If you swan dive into the rabbit hole of notable live albums, you’re bound to find some solid arguments of great performances justifying an artist or band’s stage presence. Inevitably, there’s some guy in the crowd drunk-screaming between each set so he can hear himself on the live recording. Shout out to the random guy from the Incubus Red Rocks show in 2007 – which was not recorded.
Alabama-based Model Citizen has released Live at Dial Back Sound, a ten-track record ripe with pulse-pounding, in-your-face rock and zero obnoxious drunk fans…that we can hear. Perhaps it’s not a live album in the sense of playing some legendary tourist trap or dank venue, but I’ll be damned if this record doesn’t exist in all the full-throttle live energy you could ask for.
The mix of ten electrifying tracks, presenting themselves in an unrelenting wall of sound, bring the heavy fuzzed guitar and relentless beats fans of Model Citizen have come to know, if not expect, over the years. Reaching back into the Drive by Truckers days, Matt Patton recruited fellow Trucker Jay Gonzales to bring keys to Model Citizen and made a decision that will forever change the landscape of the band. Frankly, they can never release another album without them.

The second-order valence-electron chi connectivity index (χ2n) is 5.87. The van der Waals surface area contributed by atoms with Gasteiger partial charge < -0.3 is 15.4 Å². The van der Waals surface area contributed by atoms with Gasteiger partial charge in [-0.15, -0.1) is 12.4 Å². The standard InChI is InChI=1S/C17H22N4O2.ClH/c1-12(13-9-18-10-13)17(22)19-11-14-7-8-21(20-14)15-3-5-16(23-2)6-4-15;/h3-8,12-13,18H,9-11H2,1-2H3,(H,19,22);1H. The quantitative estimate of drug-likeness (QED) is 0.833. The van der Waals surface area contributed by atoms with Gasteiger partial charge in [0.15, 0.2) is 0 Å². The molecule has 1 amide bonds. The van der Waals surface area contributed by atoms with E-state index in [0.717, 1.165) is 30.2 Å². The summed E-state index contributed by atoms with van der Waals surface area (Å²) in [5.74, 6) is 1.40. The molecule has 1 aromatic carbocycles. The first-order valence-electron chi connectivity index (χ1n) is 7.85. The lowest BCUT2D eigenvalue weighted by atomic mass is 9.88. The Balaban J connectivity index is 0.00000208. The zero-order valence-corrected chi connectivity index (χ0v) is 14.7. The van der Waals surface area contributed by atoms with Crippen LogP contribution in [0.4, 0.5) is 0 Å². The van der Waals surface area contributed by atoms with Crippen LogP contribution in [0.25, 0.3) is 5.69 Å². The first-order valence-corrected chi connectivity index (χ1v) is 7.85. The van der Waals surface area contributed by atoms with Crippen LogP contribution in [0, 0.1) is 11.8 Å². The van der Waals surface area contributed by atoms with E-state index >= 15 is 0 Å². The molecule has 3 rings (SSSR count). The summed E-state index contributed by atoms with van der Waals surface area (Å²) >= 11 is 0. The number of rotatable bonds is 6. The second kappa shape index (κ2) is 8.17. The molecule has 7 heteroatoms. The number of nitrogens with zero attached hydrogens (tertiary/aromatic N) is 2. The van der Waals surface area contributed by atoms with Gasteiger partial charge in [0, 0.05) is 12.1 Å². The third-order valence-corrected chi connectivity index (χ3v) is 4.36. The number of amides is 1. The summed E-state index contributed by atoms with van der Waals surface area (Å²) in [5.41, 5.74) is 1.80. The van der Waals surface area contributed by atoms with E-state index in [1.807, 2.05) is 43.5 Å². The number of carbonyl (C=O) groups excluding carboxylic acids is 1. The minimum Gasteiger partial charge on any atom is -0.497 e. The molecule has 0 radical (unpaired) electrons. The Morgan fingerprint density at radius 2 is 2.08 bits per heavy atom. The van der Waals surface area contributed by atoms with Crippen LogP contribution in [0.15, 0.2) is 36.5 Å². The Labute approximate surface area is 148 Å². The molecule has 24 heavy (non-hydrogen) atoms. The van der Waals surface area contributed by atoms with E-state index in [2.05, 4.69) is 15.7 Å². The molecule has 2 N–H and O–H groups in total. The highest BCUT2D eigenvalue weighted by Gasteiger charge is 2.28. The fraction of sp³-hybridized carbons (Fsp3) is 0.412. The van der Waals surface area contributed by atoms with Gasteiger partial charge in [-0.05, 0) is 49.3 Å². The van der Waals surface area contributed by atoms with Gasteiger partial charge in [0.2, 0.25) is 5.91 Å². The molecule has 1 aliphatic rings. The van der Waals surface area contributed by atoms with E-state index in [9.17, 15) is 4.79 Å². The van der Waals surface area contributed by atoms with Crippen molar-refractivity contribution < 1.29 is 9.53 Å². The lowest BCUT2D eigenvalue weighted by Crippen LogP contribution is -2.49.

This live recording isn’t a rehash of what Model Citizen knows how to do (and does it damn well). This is a demonstration of immensely skilled musicians who refuse to be complacent and aren’t afraid to bend their art as they see fit. For example, laying down a three-track run of the fierce “Protégé,” slicing immediately into the personal favorite “Little Dummy” (now with keys!), then launching into Save it for the Campfire opener “Empty Room,” Model Citizen reimagines how they could bolster their already tenacious sounds and we’re reaping all the benefits. Harnessing their punk prowess, adding the organ flair, Model Citizen’s Live at Dial Back Sound is a non-stop ride you don’t want to get off of.
As far as Indie albums go, Model Citizen’s Live at Dial Back Sound is a must-have for serious collectors. If you disagree, that’s fine, we just can’t be friends. Go grab it, don’t stream it. To quote the maniacal Vic Deakins from the 1996 cinematic John Woo thriller Broken Arrow, “I say God Damn, what a rush!”